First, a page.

Roston notes that gig industries built using contractors, like scooter shares, remain a relatively small part of Bluecrew’s business. The company was founded in 2015, when the storm clouds of employee misclassification were still on the distant horizon, and has focused on more traditional temp jobs, like warehouse work. But Bluecrew potentially stands to benefit if AB 5-like laws spread elsewhere and more gig jobs shift away from contracting. Already at least one of its competitors, Wonolo, which pairs more than 300,000 workers with jobs in industries like warehouses and retail, has said it will stop listing California jobs. Rachel Kim, a company spokesperson, told WIRED that the company, which primarily uses contractors, did not want to be in a position of policing which positions were legal under the new law. Wonolo’s departure was earlier reported by the San Francisco Business Times.
Indeed, most “gig” work predates apps, says Susan Houseman, a labor economist at the Upjohn Institute. Companies have long used temp agencies to give themselves more flexibility, whether to manage seasonal demand or reduce the likelihood that workers organize. But she’s seen a surge in interest among both startups and traditional staffing agencies in algorithmic work assignment. Even Uber itself is getting into the business. In October the company launched a staffing platform called Uber Works. It expanded to Miami last month, offering food service jobs just in time for the winter vacation rush. Uber is working with staffing agencies, who do the actual hiring.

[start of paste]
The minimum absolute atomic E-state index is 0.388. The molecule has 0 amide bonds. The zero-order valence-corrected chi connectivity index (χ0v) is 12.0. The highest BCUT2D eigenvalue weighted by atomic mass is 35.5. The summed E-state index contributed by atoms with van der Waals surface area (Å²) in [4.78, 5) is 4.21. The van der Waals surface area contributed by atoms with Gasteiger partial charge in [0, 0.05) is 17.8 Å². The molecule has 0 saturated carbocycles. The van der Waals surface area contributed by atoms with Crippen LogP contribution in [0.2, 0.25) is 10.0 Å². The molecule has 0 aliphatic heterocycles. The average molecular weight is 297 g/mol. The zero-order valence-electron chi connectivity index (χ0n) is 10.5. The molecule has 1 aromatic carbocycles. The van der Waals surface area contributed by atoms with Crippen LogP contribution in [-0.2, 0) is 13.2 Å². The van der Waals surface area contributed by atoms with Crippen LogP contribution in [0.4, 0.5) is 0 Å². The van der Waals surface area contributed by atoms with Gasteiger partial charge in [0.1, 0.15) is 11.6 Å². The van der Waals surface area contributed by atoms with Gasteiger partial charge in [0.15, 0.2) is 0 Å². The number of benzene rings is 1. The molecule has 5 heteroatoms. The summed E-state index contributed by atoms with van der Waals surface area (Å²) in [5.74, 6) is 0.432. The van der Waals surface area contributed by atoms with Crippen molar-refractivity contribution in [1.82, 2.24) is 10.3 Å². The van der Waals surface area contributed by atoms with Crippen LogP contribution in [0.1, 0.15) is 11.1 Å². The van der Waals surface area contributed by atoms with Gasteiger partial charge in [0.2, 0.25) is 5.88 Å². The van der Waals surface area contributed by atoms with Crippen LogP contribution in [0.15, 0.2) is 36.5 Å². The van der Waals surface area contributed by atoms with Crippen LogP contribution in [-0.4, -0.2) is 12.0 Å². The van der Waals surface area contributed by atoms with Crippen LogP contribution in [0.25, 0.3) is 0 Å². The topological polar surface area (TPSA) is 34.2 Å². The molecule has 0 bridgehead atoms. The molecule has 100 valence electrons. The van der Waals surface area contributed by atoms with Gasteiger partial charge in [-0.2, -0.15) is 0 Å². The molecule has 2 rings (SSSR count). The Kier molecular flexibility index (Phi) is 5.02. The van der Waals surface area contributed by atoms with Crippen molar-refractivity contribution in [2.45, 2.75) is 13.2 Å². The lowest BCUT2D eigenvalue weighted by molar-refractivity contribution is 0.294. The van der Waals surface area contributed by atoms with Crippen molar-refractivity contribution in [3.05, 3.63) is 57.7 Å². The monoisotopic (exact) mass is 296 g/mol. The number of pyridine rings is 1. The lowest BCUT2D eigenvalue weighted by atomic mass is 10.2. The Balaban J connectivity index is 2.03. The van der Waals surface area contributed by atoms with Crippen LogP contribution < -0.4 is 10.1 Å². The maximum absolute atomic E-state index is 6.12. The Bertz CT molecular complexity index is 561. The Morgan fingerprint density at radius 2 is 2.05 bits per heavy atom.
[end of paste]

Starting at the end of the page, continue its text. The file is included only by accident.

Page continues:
For workers, there’s obvious appeal in signing on for W-2 work, as opposed to contracting. Employees receive basic guarantees like a minimum wage and overtime pay. Roston highlights workers compensation as especially important in warehouse roles and tasks that involve driving. Per Obamacare rules, health benefits are also on the table, provided you work more than 30 hours per week. In all, companies using Bluecrew can expect to pay 30 to 50 percent more than the base labor cost.
Roston says the model works well for most employers, who save money by matching their labor force to demand, and he argues that it protects workers. “The fundamental thing Uber and Lyft have argued is that it takes away their flexibility, and the reality of that is there's nothing in the law that says you can't have any flexibility,” he says. After the passage of AB 5, “it looks a lot more obvious that W-2 is the way to go.”